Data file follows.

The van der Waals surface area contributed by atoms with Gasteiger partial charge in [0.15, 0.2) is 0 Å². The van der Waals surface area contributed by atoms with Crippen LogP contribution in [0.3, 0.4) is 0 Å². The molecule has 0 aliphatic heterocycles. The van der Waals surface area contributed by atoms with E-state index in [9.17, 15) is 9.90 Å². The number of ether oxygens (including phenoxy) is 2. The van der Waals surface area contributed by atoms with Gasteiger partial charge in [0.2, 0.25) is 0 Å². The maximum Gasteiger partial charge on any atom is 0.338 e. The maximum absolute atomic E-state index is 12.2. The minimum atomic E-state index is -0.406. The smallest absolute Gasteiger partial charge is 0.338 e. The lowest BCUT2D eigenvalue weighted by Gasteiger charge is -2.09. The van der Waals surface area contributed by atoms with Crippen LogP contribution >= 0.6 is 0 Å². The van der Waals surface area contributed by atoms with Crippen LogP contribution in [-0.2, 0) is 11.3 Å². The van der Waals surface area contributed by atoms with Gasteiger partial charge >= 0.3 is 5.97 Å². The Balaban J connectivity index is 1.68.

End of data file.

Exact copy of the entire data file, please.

The van der Waals surface area contributed by atoms with Gasteiger partial charge in [0.15, 0.2) is 0 Å². The van der Waals surface area contributed by atoms with Crippen LogP contribution in [0.3, 0.4) is 0 Å². The molecule has 0 aliphatic heterocycles. The van der Waals surface area contributed by atoms with E-state index in [9.17, 15) is 9.90 Å². The number of ether oxygens (including phenoxy) is 2. The van der Waals surface area contributed by atoms with Gasteiger partial charge in [0.2, 0.25) is 0 Å². The maximum Gasteiger partial charge on any atom is 0.338 e. The maximum absolute atomic E-state index is 12.2. The minimum atomic E-state index is -0.406. The smallest absolute Gasteiger partial charge is 0.338 e. The lowest BCUT2D eigenvalue weighted by Gasteiger charge is -2.09. The van der Waals surface area contributed by atoms with Crippen LogP contribution >= 0.6 is 0 Å². The van der Waals surface area contributed by atoms with Crippen LogP contribution in [-0.2, 0) is 11.3 Å². The van der Waals surface area contributed by atoms with Gasteiger partial charge >= 0.3 is 5.97 Å². The Balaban J connectivity index is 1.68.